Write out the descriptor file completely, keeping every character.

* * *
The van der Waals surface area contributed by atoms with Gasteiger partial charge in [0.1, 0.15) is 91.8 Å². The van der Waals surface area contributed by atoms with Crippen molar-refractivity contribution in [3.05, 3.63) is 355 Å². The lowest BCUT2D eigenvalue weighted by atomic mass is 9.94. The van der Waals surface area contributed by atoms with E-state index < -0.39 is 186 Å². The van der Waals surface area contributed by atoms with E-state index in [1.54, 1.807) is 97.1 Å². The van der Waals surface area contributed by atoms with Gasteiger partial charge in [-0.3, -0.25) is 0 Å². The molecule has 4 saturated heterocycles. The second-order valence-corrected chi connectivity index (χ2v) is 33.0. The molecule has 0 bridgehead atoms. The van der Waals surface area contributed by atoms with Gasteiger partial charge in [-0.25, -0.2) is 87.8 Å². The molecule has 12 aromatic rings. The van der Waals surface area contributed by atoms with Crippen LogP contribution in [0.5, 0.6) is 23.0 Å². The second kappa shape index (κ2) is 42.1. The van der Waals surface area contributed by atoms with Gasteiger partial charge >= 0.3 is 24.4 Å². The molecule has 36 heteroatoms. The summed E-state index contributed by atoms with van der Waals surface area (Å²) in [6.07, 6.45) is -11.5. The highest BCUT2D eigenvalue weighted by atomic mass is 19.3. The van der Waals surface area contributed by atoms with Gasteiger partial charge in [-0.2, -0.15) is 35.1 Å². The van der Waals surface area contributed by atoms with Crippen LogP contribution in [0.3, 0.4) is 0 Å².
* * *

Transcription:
The van der Waals surface area contributed by atoms with Gasteiger partial charge in [0.1, 0.15) is 91.8 Å². The van der Waals surface area contributed by atoms with Crippen molar-refractivity contribution in [3.05, 3.63) is 355 Å². The lowest BCUT2D eigenvalue weighted by atomic mass is 9.94. The van der Waals surface area contributed by atoms with E-state index < -0.39 is 186 Å². The van der Waals surface area contributed by atoms with E-state index in [1.54, 1.807) is 97.1 Å². The van der Waals surface area contributed by atoms with Gasteiger partial charge in [-0.3, -0.25) is 0 Å². The molecule has 4 saturated heterocycles. The second-order valence-corrected chi connectivity index (χ2v) is 33.0. The molecule has 0 bridgehead atoms. The van der Waals surface area contributed by atoms with Gasteiger partial charge in [-0.25, -0.2) is 87.8 Å². The molecule has 12 aromatic rings. The van der Waals surface area contributed by atoms with Crippen LogP contribution in [0.5, 0.6) is 23.0 Å². The second kappa shape index (κ2) is 42.1. The van der Waals surface area contributed by atoms with Gasteiger partial charge >= 0.3 is 24.4 Å². The molecule has 36 heteroatoms. The summed E-state index contributed by atoms with van der Waals surface area (Å²) in [6.07, 6.45) is -11.5. The highest BCUT2D eigenvalue weighted by atomic mass is 19.3. The van der Waals surface area contributed by atoms with Gasteiger partial charge in [-0.2, -0.15) is 35.1 Å². The van der Waals surface area contributed by atoms with Crippen LogP contribution in [0.3, 0.4) is 0 Å².